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Dictatorial bent of US is the real global threat: China Daily editorial | Updated: 2018-07-02 22:22
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With US President Donald Trump announcing the United States withdrawal from the Iranian nuclear deal last month and now ratcheting up the pressure on Teheran, confidence that the multilateral deal can survive has been fading day by day.

However, although Iran is making preparations to revive its nuclear program should the deal fall apart, the visit to Europe this week by Iranian President Hassan Rouhani has raised a glimmer of hope that the nuclear nonproliferation deal will hold, as he has indicated Teheran’s willingness to reach an agreement with the European Union that with the support of China and Russia will keep the deal alive.

However, in an interview with Fox News on Sunday, Trump piled pressure on European countries by threatening to sanction European companies that do business with Iran.

It is a threat of extraterritorial sanctions to block trade and financial activities by non-US parties that he has extended to other countries doing business with Iran — something that the international community should resolutely oppose as it breaches the sovereignty of other states.

China, for instance, maintains normal economic exchanges and trade with Iran that are conducted on the basis of conforming to its obligations as a signatory to the Iran nuclear deal and under international law.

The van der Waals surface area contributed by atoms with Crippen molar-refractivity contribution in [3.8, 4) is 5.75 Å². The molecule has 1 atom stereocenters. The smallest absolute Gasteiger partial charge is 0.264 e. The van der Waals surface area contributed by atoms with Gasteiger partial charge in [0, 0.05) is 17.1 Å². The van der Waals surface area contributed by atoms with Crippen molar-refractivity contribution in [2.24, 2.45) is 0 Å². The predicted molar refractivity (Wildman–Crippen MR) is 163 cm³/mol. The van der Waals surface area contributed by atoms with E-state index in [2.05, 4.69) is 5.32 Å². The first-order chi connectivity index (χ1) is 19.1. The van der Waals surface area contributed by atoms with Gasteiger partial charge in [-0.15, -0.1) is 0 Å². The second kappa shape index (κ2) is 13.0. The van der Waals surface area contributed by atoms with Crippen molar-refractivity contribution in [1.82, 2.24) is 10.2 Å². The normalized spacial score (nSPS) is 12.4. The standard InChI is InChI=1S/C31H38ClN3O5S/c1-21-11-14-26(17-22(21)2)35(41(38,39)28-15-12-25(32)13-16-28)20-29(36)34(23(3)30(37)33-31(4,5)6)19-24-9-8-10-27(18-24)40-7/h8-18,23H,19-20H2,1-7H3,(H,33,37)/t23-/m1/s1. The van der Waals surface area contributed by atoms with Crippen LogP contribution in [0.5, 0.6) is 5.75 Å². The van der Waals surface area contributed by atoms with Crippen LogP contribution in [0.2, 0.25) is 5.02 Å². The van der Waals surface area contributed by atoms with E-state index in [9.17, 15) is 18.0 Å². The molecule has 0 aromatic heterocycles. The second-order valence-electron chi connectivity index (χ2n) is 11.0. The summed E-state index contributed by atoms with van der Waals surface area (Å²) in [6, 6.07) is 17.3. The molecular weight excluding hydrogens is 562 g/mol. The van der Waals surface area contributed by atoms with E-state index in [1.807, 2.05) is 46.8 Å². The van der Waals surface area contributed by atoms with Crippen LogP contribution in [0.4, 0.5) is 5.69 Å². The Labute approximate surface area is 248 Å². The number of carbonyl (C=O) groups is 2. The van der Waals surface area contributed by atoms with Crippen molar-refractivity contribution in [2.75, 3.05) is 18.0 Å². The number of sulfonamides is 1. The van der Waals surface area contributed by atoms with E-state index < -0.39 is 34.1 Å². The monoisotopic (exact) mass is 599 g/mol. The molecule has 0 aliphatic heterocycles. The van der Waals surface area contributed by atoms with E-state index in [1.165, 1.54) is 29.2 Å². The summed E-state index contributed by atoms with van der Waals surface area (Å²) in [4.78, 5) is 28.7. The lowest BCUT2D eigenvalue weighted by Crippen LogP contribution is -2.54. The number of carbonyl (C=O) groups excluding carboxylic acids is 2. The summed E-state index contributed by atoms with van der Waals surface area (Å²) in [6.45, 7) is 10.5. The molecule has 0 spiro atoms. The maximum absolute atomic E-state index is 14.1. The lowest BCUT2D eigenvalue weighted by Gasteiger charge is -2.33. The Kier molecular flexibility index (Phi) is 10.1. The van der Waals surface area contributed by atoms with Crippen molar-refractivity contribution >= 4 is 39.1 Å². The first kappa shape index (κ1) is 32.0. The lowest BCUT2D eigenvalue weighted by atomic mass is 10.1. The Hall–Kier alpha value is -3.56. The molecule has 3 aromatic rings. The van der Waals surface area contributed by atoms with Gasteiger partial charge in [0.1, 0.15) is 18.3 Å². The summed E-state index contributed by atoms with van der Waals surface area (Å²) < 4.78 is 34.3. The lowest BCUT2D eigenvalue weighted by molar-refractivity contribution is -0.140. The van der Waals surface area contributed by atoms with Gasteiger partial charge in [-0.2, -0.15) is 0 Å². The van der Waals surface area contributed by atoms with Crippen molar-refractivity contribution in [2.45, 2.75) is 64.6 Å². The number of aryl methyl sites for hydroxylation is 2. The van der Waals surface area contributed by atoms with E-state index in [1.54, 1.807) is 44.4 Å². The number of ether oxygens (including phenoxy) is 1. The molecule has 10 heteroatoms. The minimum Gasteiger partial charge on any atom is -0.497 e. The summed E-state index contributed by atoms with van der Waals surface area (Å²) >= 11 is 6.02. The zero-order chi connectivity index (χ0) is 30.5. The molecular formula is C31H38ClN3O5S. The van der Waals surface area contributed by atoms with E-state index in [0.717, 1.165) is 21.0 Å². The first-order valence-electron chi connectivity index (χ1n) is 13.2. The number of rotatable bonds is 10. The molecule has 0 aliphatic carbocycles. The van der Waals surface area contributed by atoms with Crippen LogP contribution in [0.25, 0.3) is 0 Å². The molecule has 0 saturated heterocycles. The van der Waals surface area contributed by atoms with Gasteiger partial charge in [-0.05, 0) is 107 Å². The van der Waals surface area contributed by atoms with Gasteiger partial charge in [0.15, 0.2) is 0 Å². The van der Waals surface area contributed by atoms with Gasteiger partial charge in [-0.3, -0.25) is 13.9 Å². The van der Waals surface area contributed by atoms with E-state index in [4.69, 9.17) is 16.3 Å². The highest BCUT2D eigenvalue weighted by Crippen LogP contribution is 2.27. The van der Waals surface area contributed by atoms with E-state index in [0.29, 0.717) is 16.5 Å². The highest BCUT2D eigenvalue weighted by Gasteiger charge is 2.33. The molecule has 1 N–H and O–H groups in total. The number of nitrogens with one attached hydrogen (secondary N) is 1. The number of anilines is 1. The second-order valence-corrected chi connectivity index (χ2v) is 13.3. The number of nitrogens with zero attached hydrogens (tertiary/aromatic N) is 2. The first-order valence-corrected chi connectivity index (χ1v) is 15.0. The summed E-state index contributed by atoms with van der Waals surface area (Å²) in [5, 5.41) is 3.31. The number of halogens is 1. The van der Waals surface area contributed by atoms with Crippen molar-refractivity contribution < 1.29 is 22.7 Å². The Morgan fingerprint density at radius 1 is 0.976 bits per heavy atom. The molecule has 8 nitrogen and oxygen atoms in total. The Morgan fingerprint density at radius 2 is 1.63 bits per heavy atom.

The US has no right to impose its will on China and others and to try and coerce them to stop their legal trading with Iran. Countries that still believe in multilateralism should work together and push back against the unilateralism of the Trump administration so that the international norms of behavior remain intact and the US is not able to dictate who trades with whom depending on its own interests.

Meanwhile, the Iranian nuclear nonproliferation deal is at a crossroad, for if the EU and other economies yield to the coercion of the US it will spell the end of the deal. As long as Iran and the EU do not retrogress in their commitment to nuclear nonproliferation, there is still hope that the Iran nuclear deal will be able to survive without the US.

The deal is an important achievement of multilateralism, one that has proved effective since it was agreed. Safeguarding the deal will not only be conducive to preventing the proliferation of nuclear weapons and preventing further chaos in the Middle East, it will also continue to uphold it as an example that hot issues can be resolved through diplomacy.

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